In addition to leading WSU Tri-Cities, the Chancellor is also a key member of the WSU system leadership team. It will be important for the Chancellor to appropriately balance the occasionally competing responsibilities and priorities as the chief executive of the WSU Tri-Cities campus with the goals of the larger, matrixed environment of the system. The Chancellor will leverage the strengths and resources of other University leaders to improve both the Tri-Cities campus and the system as a whole. Additionally, as faculty on the Tri-Cities campus also report to deans on the Pullman campus, the Chancellor will collaborate closely with the Provost and deans on academic matters including faculty hiring, review, and retention as well as curriculum and academic program development.

Strategically and effectively manage WSU Tri-Cities resources

Like most public universities, WSU has become increasingly self-reliant in the face of dwindling state funding. As a result, the Chancellor will be expected to develop and manage the campus’s current budget and to diversify revenue sources for the future. This will include successfully increasing enrollment, research contracts and grants, and developing new programmatic offerings where appropriate. The Chancellor will work with campus stakeholders to identify programmatic, physical and technical infrastructure, and other funding needs. The Chancellor will then be responsible for making a compelling case to WSU administration, community partners, and funding organizations for support to help meet these needs. The Chancellor must bring strong budgetary oversight experience to the role and be a strategic and prudent steward of WSU Tri-Cities resources, ensuring they are invested wisely in accordance with the larger strategic vision for the campus and the University.

Lead and inspire WSU Tri-Cities students, faculty, staff and community members

The strength and success of WSU Tri-Cities is due in large part to the quality and commitment of its faculty, students, staff, and community partners. The new Chancellor will coalesce these groups around a common cause, vision, and mission and will develop and maintain trust and mutual respect through open, transparent, frequent, and timely communication. The Chancellor will also value and enhance the campus’s culture of shared governance and decision making.

Qualifications and Characteristics

The successful candidate must be able to inspire the leadership team, the campus, and the broader Tri- Cities community, and embrace the challenges and opportunities of a rapidly evolving campus at a critical stage of development. The ideal candidate must have the leadership skills and vision to foster WSU Tri- Cities’s continued academic excellence within the context of WSU’s mission and values. The successful candidate will possess all or most of the following:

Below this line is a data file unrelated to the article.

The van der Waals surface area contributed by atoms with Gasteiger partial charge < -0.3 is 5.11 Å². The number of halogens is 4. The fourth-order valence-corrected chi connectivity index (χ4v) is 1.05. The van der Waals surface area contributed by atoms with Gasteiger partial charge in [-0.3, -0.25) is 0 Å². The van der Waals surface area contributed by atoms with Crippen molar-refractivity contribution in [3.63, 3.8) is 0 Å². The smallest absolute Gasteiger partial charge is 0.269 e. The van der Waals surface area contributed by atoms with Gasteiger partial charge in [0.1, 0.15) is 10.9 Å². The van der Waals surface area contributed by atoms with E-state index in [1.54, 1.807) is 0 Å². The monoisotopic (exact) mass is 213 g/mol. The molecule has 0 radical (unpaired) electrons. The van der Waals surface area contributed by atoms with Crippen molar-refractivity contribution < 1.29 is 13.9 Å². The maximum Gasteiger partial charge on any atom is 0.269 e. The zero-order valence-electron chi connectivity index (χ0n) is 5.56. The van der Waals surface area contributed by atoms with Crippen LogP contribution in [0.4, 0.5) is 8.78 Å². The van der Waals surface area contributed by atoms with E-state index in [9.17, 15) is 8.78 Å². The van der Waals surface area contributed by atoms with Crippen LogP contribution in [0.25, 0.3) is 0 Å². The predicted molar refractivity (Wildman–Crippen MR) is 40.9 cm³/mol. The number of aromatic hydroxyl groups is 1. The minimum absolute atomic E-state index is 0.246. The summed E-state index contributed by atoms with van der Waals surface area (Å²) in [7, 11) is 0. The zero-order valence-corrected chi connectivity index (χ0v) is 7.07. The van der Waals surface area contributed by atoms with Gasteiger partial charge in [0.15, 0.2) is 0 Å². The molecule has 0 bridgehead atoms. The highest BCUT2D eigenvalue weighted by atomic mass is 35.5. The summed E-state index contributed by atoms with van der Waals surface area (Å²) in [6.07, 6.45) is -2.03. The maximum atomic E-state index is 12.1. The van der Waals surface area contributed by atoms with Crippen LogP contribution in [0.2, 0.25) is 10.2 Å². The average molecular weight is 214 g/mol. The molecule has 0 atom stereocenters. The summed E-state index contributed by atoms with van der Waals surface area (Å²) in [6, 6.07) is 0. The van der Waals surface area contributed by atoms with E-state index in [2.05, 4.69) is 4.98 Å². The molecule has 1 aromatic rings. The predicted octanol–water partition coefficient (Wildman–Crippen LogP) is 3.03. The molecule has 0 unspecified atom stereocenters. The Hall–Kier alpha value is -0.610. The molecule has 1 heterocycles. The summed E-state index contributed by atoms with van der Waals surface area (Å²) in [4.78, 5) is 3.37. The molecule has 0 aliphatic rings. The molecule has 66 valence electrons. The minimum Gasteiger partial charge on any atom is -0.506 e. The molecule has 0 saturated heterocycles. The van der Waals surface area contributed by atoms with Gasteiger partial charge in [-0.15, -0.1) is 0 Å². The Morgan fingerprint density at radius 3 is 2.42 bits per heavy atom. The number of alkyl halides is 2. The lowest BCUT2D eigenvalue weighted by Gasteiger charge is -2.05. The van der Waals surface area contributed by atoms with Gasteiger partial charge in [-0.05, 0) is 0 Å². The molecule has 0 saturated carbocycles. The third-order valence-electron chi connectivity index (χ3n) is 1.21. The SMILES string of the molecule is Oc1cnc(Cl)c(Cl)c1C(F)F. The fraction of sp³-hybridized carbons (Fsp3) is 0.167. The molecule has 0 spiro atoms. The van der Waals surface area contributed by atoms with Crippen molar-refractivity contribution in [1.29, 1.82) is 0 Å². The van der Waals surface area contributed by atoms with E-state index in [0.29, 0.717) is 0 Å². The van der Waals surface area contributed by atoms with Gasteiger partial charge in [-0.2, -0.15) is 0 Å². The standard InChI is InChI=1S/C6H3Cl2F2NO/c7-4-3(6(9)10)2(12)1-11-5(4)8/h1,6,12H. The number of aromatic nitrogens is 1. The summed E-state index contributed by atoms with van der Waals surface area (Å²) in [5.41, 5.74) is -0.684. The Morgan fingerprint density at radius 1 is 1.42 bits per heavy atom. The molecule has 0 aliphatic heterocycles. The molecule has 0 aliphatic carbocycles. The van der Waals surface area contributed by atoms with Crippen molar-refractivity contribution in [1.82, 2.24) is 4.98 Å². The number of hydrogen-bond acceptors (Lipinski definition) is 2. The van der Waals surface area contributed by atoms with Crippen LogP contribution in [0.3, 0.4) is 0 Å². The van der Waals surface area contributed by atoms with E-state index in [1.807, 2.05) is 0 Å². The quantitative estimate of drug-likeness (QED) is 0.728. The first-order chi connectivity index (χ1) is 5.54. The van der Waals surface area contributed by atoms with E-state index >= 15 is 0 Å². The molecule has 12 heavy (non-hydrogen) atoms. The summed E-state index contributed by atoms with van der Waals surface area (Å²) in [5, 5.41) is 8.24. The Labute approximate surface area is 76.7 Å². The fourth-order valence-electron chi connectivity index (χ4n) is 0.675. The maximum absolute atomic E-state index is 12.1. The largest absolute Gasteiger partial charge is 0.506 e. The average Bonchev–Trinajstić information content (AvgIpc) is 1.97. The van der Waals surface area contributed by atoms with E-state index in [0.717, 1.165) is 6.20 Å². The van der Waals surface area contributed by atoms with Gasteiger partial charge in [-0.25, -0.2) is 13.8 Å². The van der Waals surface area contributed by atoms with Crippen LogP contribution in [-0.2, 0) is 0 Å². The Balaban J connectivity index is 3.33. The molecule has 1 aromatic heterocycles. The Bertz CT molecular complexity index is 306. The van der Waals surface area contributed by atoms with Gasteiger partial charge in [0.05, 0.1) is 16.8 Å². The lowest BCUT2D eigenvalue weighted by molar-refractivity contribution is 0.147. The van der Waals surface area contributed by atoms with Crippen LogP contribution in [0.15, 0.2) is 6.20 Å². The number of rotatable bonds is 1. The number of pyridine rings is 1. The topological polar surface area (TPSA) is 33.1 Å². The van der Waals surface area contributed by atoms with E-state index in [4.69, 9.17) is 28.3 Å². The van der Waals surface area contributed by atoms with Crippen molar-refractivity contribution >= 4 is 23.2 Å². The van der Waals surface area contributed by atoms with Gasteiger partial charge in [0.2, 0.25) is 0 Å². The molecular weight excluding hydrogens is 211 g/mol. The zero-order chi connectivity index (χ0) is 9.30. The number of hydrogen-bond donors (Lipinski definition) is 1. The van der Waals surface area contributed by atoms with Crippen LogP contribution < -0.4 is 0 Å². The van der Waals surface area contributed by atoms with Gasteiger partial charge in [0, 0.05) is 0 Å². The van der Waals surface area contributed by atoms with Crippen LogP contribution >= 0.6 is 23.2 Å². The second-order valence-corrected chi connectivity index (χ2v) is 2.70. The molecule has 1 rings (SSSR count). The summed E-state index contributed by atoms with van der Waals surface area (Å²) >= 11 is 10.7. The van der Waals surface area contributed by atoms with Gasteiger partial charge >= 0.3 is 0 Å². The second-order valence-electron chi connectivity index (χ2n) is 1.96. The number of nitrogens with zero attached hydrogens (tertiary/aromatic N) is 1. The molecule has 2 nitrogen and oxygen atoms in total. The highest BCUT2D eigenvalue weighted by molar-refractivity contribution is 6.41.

• An earned doctorate and a distinguished record of teaching and research appropriate to appointment at the rank of full professor at WSU;
  • Experience in high-level academic administration at a university or college campus (or comparable institution) undergoing growth and development;
  • Ability to establish and maintain effective working relationships with University administrators, faculty, students, and staff;
  • A track record in establishing and maintaining successful working relationships with legislators, local community leaders, county, state and federal officials, businesses, foundations, and alumni;
  • Excellent fundraising, financial management, and strategic planning skills;
  • Strong operations improvement experience and an understanding of leading-edge campus administrative systems and structures;
  • Significant experience in building and sustaining highly productive leadership teams and in inspiring others to achieve excellence;
  • An orientation toward continuous improvement, including an appreciation for quality and competency;
  • An ability to lead through consultation and balance the needs of diverse constituencies by building consensus with a fair, collaborative, and transparent leadership style;
  • A commitment to shared governance;
  • Excellent communication and listening skills;
  • A strong civic and community orientation and outstanding political acumen;
  • A passionate dedication to diversity and an understanding of its value within an institution of higher education;
  • A demonstrated track record of creativity and innovation;
  • A reputation for integrity, transparency, accountability, enthusiasm, inclusivity, and a sense of goodwill.

Compensation and Location

Compensation will be commensurate with experience. The Tri-Cities are a group of three closely tied cities: Richland, Kennewick, and Pasco, located at the confluence of the Yakima, Snake, and Columbia rivers in Southeastern Washington. The Tri-Cities area offers a variety of outdoor and cultural activities, including a number of golf courses; a 67-mile system of paved pedestrian and bike trails; ample opportunities for boating, fishing, and swimming; three professional sports teams; a number of  performing arts venues; and more than 100 wineries within a 50 mile radius. In 2010, Kiplinger rated the Tri-Cities among the top 10 best places to raise a family, and CNN/Money ranked the Tri-Cities one of the top 10 best bets for gains in housing value. The Tri-Cities Airport located in Pasco provides the region with commercial and private air service.